Product Bash 2011- Make the customer the centre of your retail experiences
Brainmates saw 100 passionate and hungry Product Managers join us at the beautiful Gaffa Gallery in Sydney on the 10th of November, 2011 for the end of year wrap up, Product Bash. This year we tackled the affect of the growth of mobile and online commerce on more traditional forms of retail under the topic heading “The Internet Super Mall and the Future of Retail.”
We were very pleased to have join us Mark Rowland, Co-founder of online shoe retailer Style Tread, Andrew Rechtman, Product Director of PayPal Australia and Daniel Roberts, Head of Online for the Woolworths non-food businesses Dan Murphy’s, Big W and Dick Smith as our panel.
With almost an hour of passionate exploration, discussion and audience questions and commentary, Brainmates will be presenting the highlights for Product Bash 2011 in shorter articles based on the common themes. This article explores how you can make the customer the centre of your experiences.
The invention of online saw a change to really defining the customer as the centre of the product experience. As online and mobile become more and more a part of the customer purchase journey, this new model is particularly pertinent to retailers.
Daniel Roberts explained online gives customers control over every single aspect of their purchase journey whether it is price comparison or obtaining a better level of information through product research, service through choosing elements such as delivery and purchase mechanism to suit, avoiding queues and delays by shopping outside of traditional store hours and removing choice and price barriers through the internationalisation of retail.
Daniel also spoke of the advent of group buying power through spot sales, coupons and so on and how these devices influence not only buying habits, but also price points, marketing, stock and the entire sales cycle on an ongoing basis to the customer’s benefit.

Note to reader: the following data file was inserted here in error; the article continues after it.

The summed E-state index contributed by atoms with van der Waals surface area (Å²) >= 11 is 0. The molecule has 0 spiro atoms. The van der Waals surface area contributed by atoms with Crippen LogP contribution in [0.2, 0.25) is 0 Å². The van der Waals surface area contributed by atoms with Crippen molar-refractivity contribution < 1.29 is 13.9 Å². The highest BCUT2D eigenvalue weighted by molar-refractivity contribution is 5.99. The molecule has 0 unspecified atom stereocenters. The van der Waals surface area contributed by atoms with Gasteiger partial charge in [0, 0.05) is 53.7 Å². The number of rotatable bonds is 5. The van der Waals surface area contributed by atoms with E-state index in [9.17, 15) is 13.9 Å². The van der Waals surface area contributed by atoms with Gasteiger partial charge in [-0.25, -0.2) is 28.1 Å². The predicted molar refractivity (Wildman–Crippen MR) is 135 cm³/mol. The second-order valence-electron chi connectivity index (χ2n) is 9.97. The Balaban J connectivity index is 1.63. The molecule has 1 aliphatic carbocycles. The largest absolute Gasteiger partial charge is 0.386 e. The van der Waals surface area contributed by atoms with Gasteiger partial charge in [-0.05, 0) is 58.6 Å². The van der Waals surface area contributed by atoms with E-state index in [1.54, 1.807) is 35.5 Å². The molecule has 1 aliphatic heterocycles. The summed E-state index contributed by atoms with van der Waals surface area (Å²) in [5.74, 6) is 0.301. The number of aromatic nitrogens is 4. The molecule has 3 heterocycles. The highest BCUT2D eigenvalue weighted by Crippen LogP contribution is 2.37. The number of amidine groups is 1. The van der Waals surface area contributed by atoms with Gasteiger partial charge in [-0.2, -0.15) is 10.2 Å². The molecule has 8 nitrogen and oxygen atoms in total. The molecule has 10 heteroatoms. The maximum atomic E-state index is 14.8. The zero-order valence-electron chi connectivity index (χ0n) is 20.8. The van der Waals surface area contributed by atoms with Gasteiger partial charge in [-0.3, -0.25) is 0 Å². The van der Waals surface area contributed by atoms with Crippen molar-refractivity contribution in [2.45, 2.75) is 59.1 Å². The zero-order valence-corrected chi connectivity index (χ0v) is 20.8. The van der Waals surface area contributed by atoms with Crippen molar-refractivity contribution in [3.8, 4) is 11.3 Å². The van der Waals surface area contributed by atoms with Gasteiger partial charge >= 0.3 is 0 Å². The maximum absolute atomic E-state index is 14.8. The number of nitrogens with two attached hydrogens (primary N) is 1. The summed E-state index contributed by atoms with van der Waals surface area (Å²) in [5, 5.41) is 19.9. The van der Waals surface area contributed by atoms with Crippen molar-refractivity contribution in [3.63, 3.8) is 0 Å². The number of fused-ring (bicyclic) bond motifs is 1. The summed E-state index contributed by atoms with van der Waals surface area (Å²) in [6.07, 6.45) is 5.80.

Mark shared his learning and methods as an online only store and how placing the customer at the centre of the shoe buying experience makes his business competitive through plugging into the emotional journey of the customer. Knowing his clientele is predominately female and tapping into the desire of this customer set to buy Australian as a priority assists his business in negating the impact of price competition from international retailers.
All our panelists impressed the importance of multi channel purchasing experiences and Andrew highlighted how the barriers between ecommerce, mCommerce and offline commerce have blurred rapidly in the last 12 months, and how this means customers are choosing multiple forms of platform or device in order to gain the kind of shopping experience that suits their purchase needs. In order to finish a purchase cycle, customers are using a variety of channels to discover, assess, research, interact with, purchase and then receive their products. Meeting this demand is paramount to a retailer’s future success.
Whilst the motivation for a customer’s purchasing patterns remain the same, the mechanisms by which they reach their final destination in their purchase journey have dramatically.